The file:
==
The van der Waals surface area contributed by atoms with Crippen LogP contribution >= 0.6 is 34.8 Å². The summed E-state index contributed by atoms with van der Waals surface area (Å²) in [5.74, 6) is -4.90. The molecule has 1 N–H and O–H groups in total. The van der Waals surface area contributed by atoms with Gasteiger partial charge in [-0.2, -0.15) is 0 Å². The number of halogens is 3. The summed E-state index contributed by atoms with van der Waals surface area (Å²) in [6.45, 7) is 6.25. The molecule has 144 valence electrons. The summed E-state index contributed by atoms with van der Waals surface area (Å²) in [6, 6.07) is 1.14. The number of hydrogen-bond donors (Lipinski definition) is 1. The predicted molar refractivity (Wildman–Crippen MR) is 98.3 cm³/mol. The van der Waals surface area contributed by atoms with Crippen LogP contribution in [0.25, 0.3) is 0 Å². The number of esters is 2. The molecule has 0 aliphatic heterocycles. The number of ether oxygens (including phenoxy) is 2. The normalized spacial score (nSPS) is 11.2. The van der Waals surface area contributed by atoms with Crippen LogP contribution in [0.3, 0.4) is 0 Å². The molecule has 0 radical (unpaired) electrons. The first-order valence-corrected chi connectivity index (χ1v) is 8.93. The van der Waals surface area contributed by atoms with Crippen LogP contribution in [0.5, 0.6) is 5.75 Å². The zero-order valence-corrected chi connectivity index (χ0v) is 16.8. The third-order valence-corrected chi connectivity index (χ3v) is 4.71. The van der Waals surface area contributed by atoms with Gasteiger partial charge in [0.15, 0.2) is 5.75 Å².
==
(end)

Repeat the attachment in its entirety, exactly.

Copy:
The van der Waals surface area contributed by atoms with Crippen LogP contribution >= 0.6 is 34.8 Å². The summed E-state index contributed by atoms with van der Waals surface area (Å²) in [5.74, 6) is -4.90. The molecule has 1 N–H and O–H groups in total. The van der Waals surface area contributed by atoms with Gasteiger partial charge in [-0.2, -0.15) is 0 Å². The number of halogens is 3. The summed E-state index contributed by atoms with van der Waals surface area (Å²) in [6.45, 7) is 6.25. The molecule has 144 valence electrons. The summed E-state index contributed by atoms with van der Waals surface area (Å²) in [6, 6.07) is 1.14. The number of hydrogen-bond donors (Lipinski definition) is 1. The predicted molar refractivity (Wildman–Crippen MR) is 98.3 cm³/mol. The van der Waals surface area contributed by atoms with Crippen LogP contribution in [0.25, 0.3) is 0 Å². The number of esters is 2. The molecule has 0 aliphatic heterocycles. The number of ether oxygens (including phenoxy) is 2. The normalized spacial score (nSPS) is 11.2. The van der Waals surface area contributed by atoms with Crippen LogP contribution in [0.3, 0.4) is 0 Å². The molecule has 0 radical (unpaired) electrons. The first-order valence-corrected chi connectivity index (χ1v) is 8.93. The van der Waals surface area contributed by atoms with Crippen LogP contribution in [0.5, 0.6) is 5.75 Å². The zero-order valence-corrected chi connectivity index (χ0v) is 16.8. The third-order valence-corrected chi connectivity index (χ3v) is 4.71. The van der Waals surface area contributed by atoms with Gasteiger partial charge in [0.15, 0.2) is 5.75 Å².